# Posts published in “Algorithms”

You are given a 0-indexed integer array nums of length n.

nums contains a valid split at index i if the following are true:

• The sum of the first i + 1 elements is greater than or equal to the sum of the last n - i - 1 elements.
• There is at least one element to the right of i. That is, 0 <= i < n - 1.

Return the number of valid splits in nums.

Example 1:

Input: nums = [10,4,-8,7]
Output: 2
Explanation:
There are three ways of splitting nums into two non-empty parts:
- Split nums at index 0. Then, the first part is [10], and its sum is 10. The second part is [4,-8,7], and its sum is 3. Since 10 >= 3, i = 0 is a valid split.
- Split nums at index 1. Then, the first part is [10,4], and its sum is 14. The second part is [-8,7], and its sum is -1. Since 14 >= -1, i = 1 is a valid split.
- Split nums at index 2. Then, the first part is [10,4,-8], and its sum is 6. The second part is [7], and its sum is 7. Since 6 < 7, i = 2 is not a valid split.
Thus, the number of valid splits in nums is 2.


Example 2:

Input: nums = [2,3,1,0]
Output: 2
Explanation:
There are two valid splits in nums:
- Split nums at index 1. Then, the first part is [2,3], and its sum is 5. The second part is [1,0], and its sum is 1. Since 5 >= 1, i = 1 is a valid split.
- Split nums at index 2. Then, the first part is [2,3,1], and its sum is 6. The second part is [0], and its sum is 0. Since 6 >= 0, i = 2 is a valid split.


Constraints:

• 2 <= nums.length <= 105
• -105 <= nums[i] <= 105

## Solution: Prefix/Suffix Sum

Note: sum can be greater than 2^31, use long!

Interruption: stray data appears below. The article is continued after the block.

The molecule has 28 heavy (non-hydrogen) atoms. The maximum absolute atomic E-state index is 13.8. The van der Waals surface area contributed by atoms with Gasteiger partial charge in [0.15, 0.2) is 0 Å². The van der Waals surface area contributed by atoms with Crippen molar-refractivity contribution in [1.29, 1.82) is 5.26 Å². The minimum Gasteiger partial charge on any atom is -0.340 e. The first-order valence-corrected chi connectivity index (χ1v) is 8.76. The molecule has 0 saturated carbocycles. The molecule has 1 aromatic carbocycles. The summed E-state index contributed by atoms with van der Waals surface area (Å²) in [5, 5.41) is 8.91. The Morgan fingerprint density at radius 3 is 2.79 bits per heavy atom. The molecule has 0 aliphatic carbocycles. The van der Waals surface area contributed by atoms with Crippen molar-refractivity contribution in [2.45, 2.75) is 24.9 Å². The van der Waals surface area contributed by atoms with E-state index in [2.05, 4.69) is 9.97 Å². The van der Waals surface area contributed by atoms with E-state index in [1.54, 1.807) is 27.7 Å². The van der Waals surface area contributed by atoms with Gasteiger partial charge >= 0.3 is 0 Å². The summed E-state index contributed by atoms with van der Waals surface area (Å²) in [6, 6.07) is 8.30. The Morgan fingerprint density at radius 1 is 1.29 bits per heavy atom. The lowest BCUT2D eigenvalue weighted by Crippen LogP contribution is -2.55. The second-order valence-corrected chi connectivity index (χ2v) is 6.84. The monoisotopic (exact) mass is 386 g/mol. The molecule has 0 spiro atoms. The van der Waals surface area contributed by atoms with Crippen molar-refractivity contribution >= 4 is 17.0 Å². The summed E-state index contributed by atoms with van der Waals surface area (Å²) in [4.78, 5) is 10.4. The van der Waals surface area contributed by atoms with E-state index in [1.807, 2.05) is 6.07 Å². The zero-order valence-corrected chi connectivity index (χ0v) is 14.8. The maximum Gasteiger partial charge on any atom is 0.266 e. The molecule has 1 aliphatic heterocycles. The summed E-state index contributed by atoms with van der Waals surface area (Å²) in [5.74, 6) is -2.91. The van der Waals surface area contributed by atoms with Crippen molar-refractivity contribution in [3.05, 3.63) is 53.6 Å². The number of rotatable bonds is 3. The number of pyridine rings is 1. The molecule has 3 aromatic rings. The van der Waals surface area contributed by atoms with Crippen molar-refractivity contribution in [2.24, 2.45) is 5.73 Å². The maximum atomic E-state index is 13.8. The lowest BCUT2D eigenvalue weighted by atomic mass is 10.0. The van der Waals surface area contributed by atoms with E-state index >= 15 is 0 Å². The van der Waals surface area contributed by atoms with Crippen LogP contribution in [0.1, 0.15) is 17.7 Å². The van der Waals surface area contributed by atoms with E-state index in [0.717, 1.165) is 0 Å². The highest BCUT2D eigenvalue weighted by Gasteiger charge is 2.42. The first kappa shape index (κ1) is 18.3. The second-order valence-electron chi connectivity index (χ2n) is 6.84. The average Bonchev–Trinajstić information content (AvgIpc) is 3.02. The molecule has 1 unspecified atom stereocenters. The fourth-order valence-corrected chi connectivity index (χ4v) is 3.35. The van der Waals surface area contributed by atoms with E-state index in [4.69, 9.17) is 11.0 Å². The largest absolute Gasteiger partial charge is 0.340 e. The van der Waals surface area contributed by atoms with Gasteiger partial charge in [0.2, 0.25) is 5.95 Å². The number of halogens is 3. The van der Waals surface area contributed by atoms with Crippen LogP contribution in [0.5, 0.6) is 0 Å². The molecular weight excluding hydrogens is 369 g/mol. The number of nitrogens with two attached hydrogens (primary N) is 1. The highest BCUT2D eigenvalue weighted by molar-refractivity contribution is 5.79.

Time complexity: O(n)
Space complexity: O(1)

## C++

You are given a 0-indexed integer array nums of length n.

The average difference of the index i is the absolute difference between the average of the first i + 1 elements of nums and the average of the last n - i - 1 elements. Both averages should be rounded down to the nearest integer.

Return the index with the minimum average difference. If there are multiple such indices, return the smallest one.

Note:

• The absolute difference of two numbers is the absolute value of their difference.
• The average of n elements is the sum of the n elements divided (integer division) by n.
• The average of 0 elements is considered to be 0.

Example 1:

Input: nums = [2,5,3,9,5,3]
Output: 3
Explanation:
- The average difference of index 0 is: |2 / 1 - (5 + 3 + 9 + 5 + 3) / 5| = |2 / 1 - 25 / 5| = |2 - 5| = 3.
- The average difference of index 1 is: |(2 + 5) / 2 - (3 + 9 + 5 + 3) / 4| = |7 / 2 - 20 / 4| = |3 - 5| = 2.
- The average difference of index 2 is: |(2 + 5 + 3) / 3 - (9 + 5 + 3) / 3| = |10 / 3 - 17 / 3| = |3 - 5| = 2.
- The average difference of index 3 is: |(2 + 5 + 3 + 9) / 4 - (5 + 3) / 2| = |19 / 4 - 8 / 2| = |4 - 4| = 0.
- The average difference of index 4 is: |(2 + 5 + 3 + 9 + 5) / 5 - 3 / 1| = |24 / 5 - 3 / 1| = |4 - 3| = 1.
- The average difference of index 5 is: |(2 + 5 + 3 + 9 + 5 + 3) / 6 - 0| = |27 / 6 - 0| = |4 - 0| = 4.
The average difference of index 3 is the minimum average difference so return 3.


Example 2:

Input: nums = [0]
Output: 0
Explanation:
The only index is 0 so return 0.
The average difference of index 0 is: |0 / 1 - 0| = |0 - 0| = 0.


Constraints:

• 1 <= nums.length <= 105
• 0 <= nums[i] <= 105

Solution: Prefix / Suffix Sum

Time complexity: O(n)